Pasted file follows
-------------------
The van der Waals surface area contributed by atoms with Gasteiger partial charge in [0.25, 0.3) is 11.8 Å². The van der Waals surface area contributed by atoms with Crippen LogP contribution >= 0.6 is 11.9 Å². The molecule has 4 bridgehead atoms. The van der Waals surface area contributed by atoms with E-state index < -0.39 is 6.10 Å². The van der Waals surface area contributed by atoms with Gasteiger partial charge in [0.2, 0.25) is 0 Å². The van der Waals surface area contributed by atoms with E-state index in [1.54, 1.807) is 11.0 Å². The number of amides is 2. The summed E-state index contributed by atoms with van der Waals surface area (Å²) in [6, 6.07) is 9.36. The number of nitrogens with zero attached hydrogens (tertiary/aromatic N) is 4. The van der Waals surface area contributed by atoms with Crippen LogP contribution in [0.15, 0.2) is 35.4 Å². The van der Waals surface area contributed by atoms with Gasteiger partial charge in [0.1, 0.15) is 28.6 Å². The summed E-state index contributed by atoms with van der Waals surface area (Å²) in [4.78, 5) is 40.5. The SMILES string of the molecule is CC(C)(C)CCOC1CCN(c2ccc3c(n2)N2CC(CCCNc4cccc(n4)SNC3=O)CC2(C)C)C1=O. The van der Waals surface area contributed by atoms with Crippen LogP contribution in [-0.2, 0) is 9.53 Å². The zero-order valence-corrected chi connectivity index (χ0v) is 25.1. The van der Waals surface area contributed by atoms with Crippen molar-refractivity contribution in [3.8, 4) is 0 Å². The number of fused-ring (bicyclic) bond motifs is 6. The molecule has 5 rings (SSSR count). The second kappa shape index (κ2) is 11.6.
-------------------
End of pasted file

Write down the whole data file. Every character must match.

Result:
The van der Waals surface area contributed by atoms with Gasteiger partial charge in [0.25, 0.3) is 11.8 Å². The van der Waals surface area contributed by atoms with Crippen LogP contribution >= 0.6 is 11.9 Å². The molecule has 4 bridgehead atoms. The van der Waals surface area contributed by atoms with E-state index < -0.39 is 6.10 Å². The van der Waals surface area contributed by atoms with Gasteiger partial charge in [0.2, 0.25) is 0 Å². The van der Waals surface area contributed by atoms with E-state index in [1.54, 1.807) is 11.0 Å². The number of amides is 2. The summed E-state index contributed by atoms with van der Waals surface area (Å²) in [6, 6.07) is 9.36. The number of nitrogens with zero attached hydrogens (tertiary/aromatic N) is 4. The van der Waals surface area contributed by atoms with Crippen LogP contribution in [0.15, 0.2) is 35.4 Å². The van der Waals surface area contributed by atoms with Gasteiger partial charge in [0.1, 0.15) is 28.6 Å². The summed E-state index contributed by atoms with van der Waals surface area (Å²) in [4.78, 5) is 40.5. The SMILES string of the molecule is CC(C)(C)CCOC1CCN(c2ccc3c(n2)N2CC(CCCNc4cccc(n4)SNC3=O)CC2(C)C)C1=O. The van der Waals surface area contributed by atoms with Crippen LogP contribution in [-0.2, 0) is 9.53 Å². The zero-order valence-corrected chi connectivity index (χ0v) is 25.1. The van der Waals surface area contributed by atoms with Crippen molar-refractivity contribution in [3.8, 4) is 0 Å². The number of fused-ring (bicyclic) bond motifs is 6. The molecule has 5 rings (SSSR count). The second kappa shape index (κ2) is 11.6.